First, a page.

How to Solve Private Equity's Gender Imbalance
Many of you will be familiar with communications consultant Merrie Spaeth, who served two terms in the White House under President Ronald Reagan and now has her own firm. I'm a huge fan of the work she does, and she recently shared a fascinating article exploring the unique communication challenges that female entrepreneurs face.
When Venture Capitalists asked women a question, they were often "prevention"-style questions, such as "What do you see that could go wrong?" This led to defensive answers.
Men, however, were asked "promotion"-geared questions, such as, "Where do you see huge opportunities for a payoff?" which led to confident answers, and they were given "another opportunity to promote their idea and their expectation of success."
Spaeth observed that women were "assumed to be more cautious, more conservative, [and] less likely to take risks." As someone who has worked in the financial services and private equity space my entire career, the differences she described didn't surprise me.
After all, the gender imbalance within private equity firms is glaringly obvious. According to Pitchbook, only 11% of upper-level private equity executives within U.S.-based firms were women.
So, how can people raise this percentage and encourage diversity?
Women can build their own communities to support one another.
In my experience, I've noticed that women and men network differently. Women build fewer relationships, but they are deeper.
They also turn to peers outside of their company for advice on negotiating salary, work-life balance, and dealing with family stressors, since many do not have a co-worker with which they can (or want to) share things.
Women are also seeking out other women at their level of experience and expertise through formal means, such as industry-specific groups. I've seen more and more of these crop up in recent years. In fact, I recently started a group for women in private equity and already have many members on-board.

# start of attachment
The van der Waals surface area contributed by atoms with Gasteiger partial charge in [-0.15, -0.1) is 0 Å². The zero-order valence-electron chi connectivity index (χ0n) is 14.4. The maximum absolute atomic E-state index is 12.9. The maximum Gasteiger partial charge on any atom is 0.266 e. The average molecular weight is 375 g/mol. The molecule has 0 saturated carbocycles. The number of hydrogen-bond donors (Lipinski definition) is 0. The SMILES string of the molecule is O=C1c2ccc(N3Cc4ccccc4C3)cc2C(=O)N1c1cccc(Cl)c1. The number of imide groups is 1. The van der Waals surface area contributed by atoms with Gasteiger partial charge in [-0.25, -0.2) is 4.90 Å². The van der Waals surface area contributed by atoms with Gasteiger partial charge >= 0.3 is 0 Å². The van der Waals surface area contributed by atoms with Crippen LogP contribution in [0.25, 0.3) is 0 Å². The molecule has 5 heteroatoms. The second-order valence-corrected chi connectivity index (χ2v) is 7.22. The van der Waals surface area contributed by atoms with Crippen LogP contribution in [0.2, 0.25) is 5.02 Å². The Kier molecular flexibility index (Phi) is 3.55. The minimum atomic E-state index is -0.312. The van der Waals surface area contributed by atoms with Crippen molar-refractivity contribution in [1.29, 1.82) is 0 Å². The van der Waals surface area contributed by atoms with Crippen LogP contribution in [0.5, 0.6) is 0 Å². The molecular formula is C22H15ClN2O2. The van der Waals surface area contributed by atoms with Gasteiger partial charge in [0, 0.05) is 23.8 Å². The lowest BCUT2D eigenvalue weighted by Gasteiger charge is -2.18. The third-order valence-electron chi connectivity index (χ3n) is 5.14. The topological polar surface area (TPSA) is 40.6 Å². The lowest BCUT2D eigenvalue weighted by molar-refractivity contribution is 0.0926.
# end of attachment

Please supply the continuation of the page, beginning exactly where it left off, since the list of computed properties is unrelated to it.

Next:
Hire women into roles at all levels.
Anyone in a position of making hiring decisions needs to make sure they are hiring people at all levels, from investor relations positions to more senior roles.
Having this entire continuum ensures there's a pipeline of female employees ready to rise up the ranks. Also, having senior-level women on a team makes it easier to recruit younger women to join — and then grow within a firm.
Take chances on hiring.
People can sometimes be hesitant to hire employees who have different backgrounds. However, people who hail from different environments — and have had different experiences — bring different, refreshing perspectives.
Companies with homogenous workforces are also missing out on great ideas — for example, I've seen firms with women in operating partner roles lend great perspectives on deal sourcing. Above all, experts have proven that diversity is also crucial to the bottom line.
In 2019, Pacific Corporate Group reported that private equity and venture capital funds with gender-balanced senior investment teams "generated 10%-20% higher returns compared with funds that have a majority of male or female leaders."
[Related: Quota or No Quota?]
Heather Johnson is a partner with Chartwell Partners.
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